The disappointing news out of the budget was the missed opportunity to bring forward genuine tax reform.
Extending the instant asset write-off and loss carry-back schemes for businesses for another year to 2022-23 at a cost of more than $20bn over four years will support business investment, which has undoubtedly been weak.
The goal is to accelerate investment plans to boost productivity, rebalance the reliance on households and drive growth.
But there are risks.
Businesses who are still concerned about the uncertainties posed by the pandemic may now choose to take advantage of the extra time and delay projects.
Tax is unlikely to be the basis of investment decisions. Spare capacity, the outlook for sales and certainty around the operating environment are likely to be the key drivers of investment decisions.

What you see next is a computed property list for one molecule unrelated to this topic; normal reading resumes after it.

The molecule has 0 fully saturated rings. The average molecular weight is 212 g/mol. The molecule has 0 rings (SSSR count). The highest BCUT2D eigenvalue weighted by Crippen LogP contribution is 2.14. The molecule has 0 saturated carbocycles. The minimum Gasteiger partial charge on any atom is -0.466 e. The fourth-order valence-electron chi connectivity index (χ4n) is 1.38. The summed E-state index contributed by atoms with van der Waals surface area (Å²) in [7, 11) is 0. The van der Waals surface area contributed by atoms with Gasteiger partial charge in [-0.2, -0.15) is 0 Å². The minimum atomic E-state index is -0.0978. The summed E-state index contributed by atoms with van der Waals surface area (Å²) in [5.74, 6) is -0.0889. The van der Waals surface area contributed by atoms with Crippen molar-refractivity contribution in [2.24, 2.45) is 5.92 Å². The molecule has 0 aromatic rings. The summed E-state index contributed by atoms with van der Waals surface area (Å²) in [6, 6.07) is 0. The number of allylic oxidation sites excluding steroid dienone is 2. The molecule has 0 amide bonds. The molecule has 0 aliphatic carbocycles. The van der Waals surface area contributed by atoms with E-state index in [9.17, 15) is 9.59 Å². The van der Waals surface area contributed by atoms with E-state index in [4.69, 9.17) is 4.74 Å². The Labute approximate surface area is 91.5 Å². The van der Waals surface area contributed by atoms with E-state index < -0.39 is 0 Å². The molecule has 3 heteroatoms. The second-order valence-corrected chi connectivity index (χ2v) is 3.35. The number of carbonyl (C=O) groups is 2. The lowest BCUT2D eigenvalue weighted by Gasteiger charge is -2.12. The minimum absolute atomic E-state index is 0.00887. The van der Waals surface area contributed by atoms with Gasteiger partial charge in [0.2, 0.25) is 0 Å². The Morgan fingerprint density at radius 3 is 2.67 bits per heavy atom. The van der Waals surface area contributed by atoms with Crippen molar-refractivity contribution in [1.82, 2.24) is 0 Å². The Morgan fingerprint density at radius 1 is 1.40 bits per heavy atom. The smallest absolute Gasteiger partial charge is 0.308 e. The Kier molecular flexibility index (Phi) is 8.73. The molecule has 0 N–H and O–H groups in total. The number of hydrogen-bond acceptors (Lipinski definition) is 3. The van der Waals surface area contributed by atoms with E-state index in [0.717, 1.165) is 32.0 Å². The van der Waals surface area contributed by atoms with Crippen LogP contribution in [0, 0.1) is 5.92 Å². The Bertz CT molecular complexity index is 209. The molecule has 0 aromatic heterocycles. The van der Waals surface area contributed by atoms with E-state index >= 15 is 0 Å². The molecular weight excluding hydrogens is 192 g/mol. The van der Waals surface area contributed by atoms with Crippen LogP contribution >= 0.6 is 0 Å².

There is some evidence that the government is aware of this ‘delay’ risk. In last year’s budget, non-mining business investment was forecast to lift by 7.5 per cent in 2021-22. That has now been cut to 1.5 per cent to be followed by a booming 12.5 per cent in 2022-23.
Cashed up consumers are set to drive the economy this year, buoyed by the strong housing market, jobs market and the national border remaining shut (in 2019 Australians spent around $55bn on holidays overseas, well above the $25bn foreign tourists spent in Australia).
Extending the Low and Middle Income Tax Offset (LMITO) for another year at a cost of $7.8bn will provide another lump sum rebate to many Australian consumers next year.
This initiative was first introduced to compensate some taxpayers in advance of the stage two tax cuts. When stage two was brought forward two years in last year’s budget, the government kept the LMITO, giving eligible taxpayers a ‘double tax cut’.
This budget now extends the double tax cut for another year. And we cannot discount a further extension should next year’s budget occur before the next election.
But extending LMITO is not tax reform.